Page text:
1.3 American Symbols
Almost on a daily basis, students see American symbols of nationhood or statehood. The history behind those symbols and how they came to be official representations of the United States have a lot to say about American patriotism and government. In this inquiry set, students will analyze and address how and why symbols change, or remain, over time and how these symbols might play a role in their communities. Students will compare and contrast how monuments, flags, and national anthems speak to state-building and patriotism.
- HSS 1.3.1 Recite the Pledge of Allegiance and sing songs that express American ideals (e.g., \"America\").
- HSS 1.3.2 Understand the significance of our national holidays and the heroism and achievements of the people associated with them.
- HSS 1.3.3 Identify American symbols, landmarks, and essential documents, such as the flag, bald eagle, Statue of Liberty, U.S. Constitution, and Declaration of Independence, and know the people and events associated with them.
What are some important symbols of the United States and why are they important?
This inquiry set introduces students to symbols of California and the United States. These symbols have come to define how California and the United States are represented to the population of their state and nation. Some of the symbols in this inquiry set may be more recognizable to students than others. Begin this activity with a discussion about symbols in general. We see many symbols in our daily lives — from stoplights that keep us safe on the street to commercial logos like the famed golden arches signifying McDonalds. Though the purpose of symbols varies widely, make sure that students have a general sense that symbols are intended to convey a message through a simple and recognizable image. In kindergarten students learned about some symbols that represent the United States, especially the American flag and bald eagle. In first grade, students learn about symbols that are intended to communicate messages about their community and state.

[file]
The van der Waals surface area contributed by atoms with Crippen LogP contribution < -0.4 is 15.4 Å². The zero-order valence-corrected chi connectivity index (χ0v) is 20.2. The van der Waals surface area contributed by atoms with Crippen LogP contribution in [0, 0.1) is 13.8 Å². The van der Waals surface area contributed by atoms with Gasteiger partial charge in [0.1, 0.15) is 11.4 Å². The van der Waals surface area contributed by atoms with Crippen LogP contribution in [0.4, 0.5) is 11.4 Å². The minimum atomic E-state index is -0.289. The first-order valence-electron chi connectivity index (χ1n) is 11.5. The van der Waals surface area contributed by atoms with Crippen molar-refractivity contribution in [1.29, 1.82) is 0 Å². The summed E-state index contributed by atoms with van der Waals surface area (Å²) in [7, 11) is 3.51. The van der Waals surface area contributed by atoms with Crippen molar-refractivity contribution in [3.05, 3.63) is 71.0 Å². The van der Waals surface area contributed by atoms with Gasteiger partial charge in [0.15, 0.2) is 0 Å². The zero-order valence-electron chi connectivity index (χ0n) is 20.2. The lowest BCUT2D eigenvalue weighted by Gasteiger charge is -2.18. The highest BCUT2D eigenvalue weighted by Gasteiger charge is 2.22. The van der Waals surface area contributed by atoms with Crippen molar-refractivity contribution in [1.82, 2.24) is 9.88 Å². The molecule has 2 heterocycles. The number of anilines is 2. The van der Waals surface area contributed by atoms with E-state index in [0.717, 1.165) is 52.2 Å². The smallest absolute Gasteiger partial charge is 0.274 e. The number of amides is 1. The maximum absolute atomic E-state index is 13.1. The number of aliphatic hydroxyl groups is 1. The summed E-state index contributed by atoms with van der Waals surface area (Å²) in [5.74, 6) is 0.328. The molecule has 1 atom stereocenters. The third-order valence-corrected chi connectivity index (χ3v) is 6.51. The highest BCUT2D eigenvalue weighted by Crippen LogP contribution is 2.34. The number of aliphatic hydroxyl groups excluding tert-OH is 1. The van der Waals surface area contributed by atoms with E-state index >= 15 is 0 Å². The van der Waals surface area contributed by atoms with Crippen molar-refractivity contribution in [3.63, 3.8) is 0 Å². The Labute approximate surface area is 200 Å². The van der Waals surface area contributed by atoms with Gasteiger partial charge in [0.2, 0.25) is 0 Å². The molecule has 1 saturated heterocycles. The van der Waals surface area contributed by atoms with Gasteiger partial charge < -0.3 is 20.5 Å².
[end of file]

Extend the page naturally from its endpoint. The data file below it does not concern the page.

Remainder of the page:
The sources in this inquiry set show not only the symbols themselves, but they also show the ways by which Californians and Americans have used these symbols to create music (through the covers of sheet music, for example) or to create visual art. Students can talk about the symbols themselves, discuss places where the symbols appear, and then discuss the message those symbols are designed to convey to Californians and to Americans in general.
Students should begin viewing the symbols from both California and the United States. Following the prompts in the "for the student" and "for the teacher" sections, students should be encouraged to discuss the symbols' significance, or message, and where they may have seen the symbols. After viewing and discussing the symbols, students will create symbol passports in booklet form as a keepsake of symbols from California and the United States. An additional literacy activity can be used as an extension to reinforce academic language.
There are two additional resources that feature important national and state symbols:
The Library of Congress primary source set Symbols of the United States is an excellent reference for teachers.The California State Library collection of state symbols is another resource for California teachers.
- Copy the passport template onto card stock, or copy and glue onto 9 x 12 construction paper folded in half.
- Distribute miniature images of the symbols. Instruct students to cut out each symbol and sort them into California symbols and United States symbols. (There are shapes in each corner to use as clues.) Note: Students have the option to draw their own images of the symbols.
- Glue the images onto the correct page of the passport. There should be four pages: flag, song, landmark, and seal. The California image should be displayed on the left side, the national image on the right side.
- Students then complete the sentence frames, first by identifying the image and then indicating what the image represents.
- Copy passport vocabulary words and definitions onto card stock and cut out. Place definition cards face up on a table. Place vocabulary word cards face down on a table. Each student will select one vocabulary word card and match the word with its definition. The student will keep the pair of cards. The next student will then take a turn. Continue until all the cards are matched up.
- This activity may be completed in pairs so that students can discuss where each symbol appears as they go through sources. They should consistently be encouraged to have a conversation about why the symbol is important. As an extension, students could ask caregivers why certain symbols are important to them.
1.3 American Symbols Student Handout
- The Library of Congress. The Library of Congress’ Primary Source Analysis Tool supports an inquiry model of instruction by asking students to first observe, then reflect, then question. Their customizable tool includes specific prompts for student interrogation of books and other printed materials, maps, oral recordings, photographs and paintings, and many other types of primary sources.
- The National Archives and Records Administration (NARA). NARA has developed a vast collection of document analysis worksheets, ready for classroom use. Their website offers teachers a wide collection of customizable tools – appropriate for working with photographs, maps, written documents, and more. NARA has also customized their tools to meet the needs of young learners, and intermediate or secondary students.